Later in the evening, as a dean and I walk among the chestnut trees along Hangzhou's West Lake, he shares his thoughts on the future of higher education in China. As much of China has been emerging from poverty and underdevelopment, he observes, university education has been perceived solely in utilitarian terms as a ticket to economic success. As more Chinese become affluent, however, they are finding that there is more to life than economic success -- and thus that perhaps college is not just about making money but about making one a different kind of person.
So perhaps there's a niche in China that universities such as mine can fill. If the Chinese are simply looking for a degree from the U.S. as a path to a good job, then it's difficult to see how we can compete with our larger neighbors down the road in Ann Arbor and East Lansing. But if it's about becoming a different kind of person, then we're playing on our home turf.
A Cornerstone professor who teaches creativity tells me that the first step in the innovative process is not problem-solving but problem-finding. My visit to China may not have given us the key to internationalizing our campus, but it may help us start by defining the problem: Before we can talk to the Chinese about the value of Cornerstone University, we may have to convince them of the value of a liberal arts education in the first place.
Rick Ostrander is provost of Cornerstone University.
The University of Pennsylvania will this week announce major gifts to support a new international strategy for the institution, The Philadelphia Inquirer reported. Penn plans to create a "world house" in 2015 through which world leaders and Penn faculty members will work to tackle major global problems. Each year, a new problem will be selected. While Penn does not plan to start branch campuses abroad, it is preparing to open a center in China for a range of activities, including faculty research and interviewing applicants.
Oxford Brookes University is becoming the first British university to use U.S.-style grade-point averages, although the institution will also still use the British style of grouping students by broad honors categories, Times Higher Education reported. Officials cited a number of reasons, including the way G.P.A.s allow for ranges, while British honors don't distinguish between those who just made a category and those who just missed it, resulting in "cliff edges" between students.
Another sign of the competition among MOOCs (massive online open courses) for the global student population: The all-British MOOC provider on Monday announced an expansion and British Prime Minister David Cameron promoted the offerings during a trip to India. Cameron said that the expansion of Futurelearn (as the MOOC provider is called) "will mean that Indian students can access some of the best teaching and learning online from their home in Mumbai or Delhi." And a statement from Simon Nelson, CEO of Futurelearn, noted the international competition. "Until now, this market has been dominated by companies based in the U.S., but with 18 U.K. partners, we are determined to provide the smartest and most engaging online learning experiences and revolutionize conventional models of education."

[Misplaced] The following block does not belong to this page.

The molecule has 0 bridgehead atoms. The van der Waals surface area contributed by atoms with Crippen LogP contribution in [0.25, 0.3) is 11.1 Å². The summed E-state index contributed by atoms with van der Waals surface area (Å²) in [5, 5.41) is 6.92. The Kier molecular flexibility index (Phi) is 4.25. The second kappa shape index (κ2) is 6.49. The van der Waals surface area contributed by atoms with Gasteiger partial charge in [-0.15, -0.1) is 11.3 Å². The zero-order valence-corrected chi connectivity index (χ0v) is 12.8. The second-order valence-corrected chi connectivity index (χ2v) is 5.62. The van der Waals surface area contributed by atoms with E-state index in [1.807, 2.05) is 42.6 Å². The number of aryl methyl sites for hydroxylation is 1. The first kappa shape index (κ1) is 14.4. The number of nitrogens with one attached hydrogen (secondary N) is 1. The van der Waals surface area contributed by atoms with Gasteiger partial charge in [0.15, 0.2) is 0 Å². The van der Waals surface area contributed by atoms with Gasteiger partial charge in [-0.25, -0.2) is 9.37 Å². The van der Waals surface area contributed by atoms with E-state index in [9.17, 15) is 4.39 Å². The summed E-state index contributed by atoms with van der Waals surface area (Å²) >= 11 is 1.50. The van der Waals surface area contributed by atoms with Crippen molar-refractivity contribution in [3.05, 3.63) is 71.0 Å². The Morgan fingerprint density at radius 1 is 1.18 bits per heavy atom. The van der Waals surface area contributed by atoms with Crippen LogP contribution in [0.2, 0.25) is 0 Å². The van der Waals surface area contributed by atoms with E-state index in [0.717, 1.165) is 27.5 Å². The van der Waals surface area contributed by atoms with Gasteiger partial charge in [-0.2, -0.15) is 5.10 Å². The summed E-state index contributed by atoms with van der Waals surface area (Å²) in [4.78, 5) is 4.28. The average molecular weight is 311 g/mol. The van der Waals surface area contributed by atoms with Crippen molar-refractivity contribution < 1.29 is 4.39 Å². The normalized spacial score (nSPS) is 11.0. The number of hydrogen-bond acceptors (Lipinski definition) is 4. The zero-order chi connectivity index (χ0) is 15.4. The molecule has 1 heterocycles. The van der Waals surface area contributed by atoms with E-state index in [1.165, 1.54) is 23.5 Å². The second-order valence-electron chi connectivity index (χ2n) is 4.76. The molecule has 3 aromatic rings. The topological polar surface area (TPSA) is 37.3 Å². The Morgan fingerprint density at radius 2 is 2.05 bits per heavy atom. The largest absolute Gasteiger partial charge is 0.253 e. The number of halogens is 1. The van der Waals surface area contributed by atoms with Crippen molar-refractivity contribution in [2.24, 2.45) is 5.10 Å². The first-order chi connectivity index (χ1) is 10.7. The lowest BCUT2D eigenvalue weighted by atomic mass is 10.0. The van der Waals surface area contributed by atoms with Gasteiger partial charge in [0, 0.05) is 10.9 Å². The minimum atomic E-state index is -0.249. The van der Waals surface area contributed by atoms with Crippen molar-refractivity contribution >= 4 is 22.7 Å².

The new members of Futurelearn are the British Library, Queen's University Belfast and the Universities of Bath, Leicester, Nottingham and Reading.
A new paper based on survey data from scientists in 16 countries compares the relative strengths of the United States and other countries in attracting top Ph.D. talent. For obtaining a Ph.D. and selecting a postdoc, American universities continue to be highly regarded and benefit from the prestige of their academic programs and a perception that an American Ph.D. will help the careers of non-American scientist, the study found. But the survey found that Australia, Germany and Switzerland have made gains in recent years, relative to the U.S., in attracting Ph.D. students.
In selecting postdoc locations, non-Americans are discouraged from positions at universities in the U.S. by concerns over working conditions and fringe benefits, relative to opportunities elsewhere. "This finding will hardly come as a surprise to postdocs in the United States who lack paid health insurance coverage -especially for their families- and a formal family leave policy and have few if any specified holidays or vacation days," says the report, released today by the National Bureau of Economic Research. (Abstract available here.)
As a result, countries gaining against the U.S. in competition for top postdocs are Australia, Britain, France, Germany and Switzerland.
The authors of the paper are Paula Stephan of Georgia State University, Chiara Franzoni of Politecnico di Milano and Giuseppe Scellato of Politecnico di Torino.